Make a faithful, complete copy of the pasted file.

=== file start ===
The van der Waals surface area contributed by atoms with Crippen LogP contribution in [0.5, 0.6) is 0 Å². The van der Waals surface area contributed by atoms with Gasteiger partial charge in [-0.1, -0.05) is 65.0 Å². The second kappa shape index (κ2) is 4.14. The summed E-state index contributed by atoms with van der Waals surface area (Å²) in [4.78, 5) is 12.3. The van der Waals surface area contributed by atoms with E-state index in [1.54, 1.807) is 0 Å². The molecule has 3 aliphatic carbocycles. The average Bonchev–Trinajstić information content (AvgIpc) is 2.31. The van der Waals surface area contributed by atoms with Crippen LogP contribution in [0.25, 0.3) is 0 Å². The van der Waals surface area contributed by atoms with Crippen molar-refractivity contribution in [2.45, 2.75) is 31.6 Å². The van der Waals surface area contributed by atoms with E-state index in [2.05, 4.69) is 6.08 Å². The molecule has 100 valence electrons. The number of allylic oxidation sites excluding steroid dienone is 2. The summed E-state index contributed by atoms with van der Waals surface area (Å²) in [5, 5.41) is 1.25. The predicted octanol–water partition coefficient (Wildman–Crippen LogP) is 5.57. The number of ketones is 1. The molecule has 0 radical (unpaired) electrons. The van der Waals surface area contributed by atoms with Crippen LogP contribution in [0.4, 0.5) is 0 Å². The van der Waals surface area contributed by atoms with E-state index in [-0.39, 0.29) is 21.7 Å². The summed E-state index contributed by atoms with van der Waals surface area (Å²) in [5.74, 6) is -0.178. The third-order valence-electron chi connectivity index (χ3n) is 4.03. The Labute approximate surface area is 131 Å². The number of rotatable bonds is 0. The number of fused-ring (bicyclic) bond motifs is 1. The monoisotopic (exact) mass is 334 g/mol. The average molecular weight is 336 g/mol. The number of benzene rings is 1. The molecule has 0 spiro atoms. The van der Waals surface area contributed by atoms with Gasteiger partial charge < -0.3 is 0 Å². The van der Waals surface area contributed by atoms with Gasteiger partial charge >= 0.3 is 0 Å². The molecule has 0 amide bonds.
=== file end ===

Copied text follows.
The van der Waals surface area contributed by atoms with Crippen LogP contribution in [0.5, 0.6) is 0 Å². The van der Waals surface area contributed by atoms with Gasteiger partial charge in [-0.1, -0.05) is 65.0 Å². The second kappa shape index (κ2) is 4.14. The summed E-state index contributed by atoms with van der Waals surface area (Å²) in [4.78, 5) is 12.3. The van der Waals surface area contributed by atoms with E-state index in [1.54, 1.807) is 0 Å². The molecule has 3 aliphatic carbocycles. The average Bonchev–Trinajstić information content (AvgIpc) is 2.31. The van der Waals surface area contributed by atoms with Crippen LogP contribution in [0.25, 0.3) is 0 Å². The van der Waals surface area contributed by atoms with Crippen molar-refractivity contribution in [2.45, 2.75) is 31.6 Å². The van der Waals surface area contributed by atoms with E-state index in [2.05, 4.69) is 6.08 Å². The molecule has 100 valence electrons. The number of allylic oxidation sites excluding steroid dienone is 2. The summed E-state index contributed by atoms with van der Waals surface area (Å²) in [5, 5.41) is 1.25. The predicted octanol–water partition coefficient (Wildman–Crippen LogP) is 5.57. The number of ketones is 1. The molecule has 0 radical (unpaired) electrons. The van der Waals surface area contributed by atoms with Crippen LogP contribution in [0.4, 0.5) is 0 Å². The van der Waals surface area contributed by atoms with E-state index in [-0.39, 0.29) is 21.7 Å². The summed E-state index contributed by atoms with van der Waals surface area (Å²) in [5.74, 6) is -0.178. The third-order valence-electron chi connectivity index (χ3n) is 4.03. The Labute approximate surface area is 131 Å². The number of rotatable bonds is 0. The number of fused-ring (bicyclic) bond motifs is 1. The monoisotopic (exact) mass is 334 g/mol. The average molecular weight is 336 g/mol. The number of benzene rings is 1. The molecule has 0 spiro atoms. The van der Waals surface area contributed by atoms with Gasteiger partial charge < -0.3 is 0 Å². The van der Waals surface area contributed by atoms with Gasteiger partial charge >= 0.3 is 0 Å². The molecule has 0 amide bonds.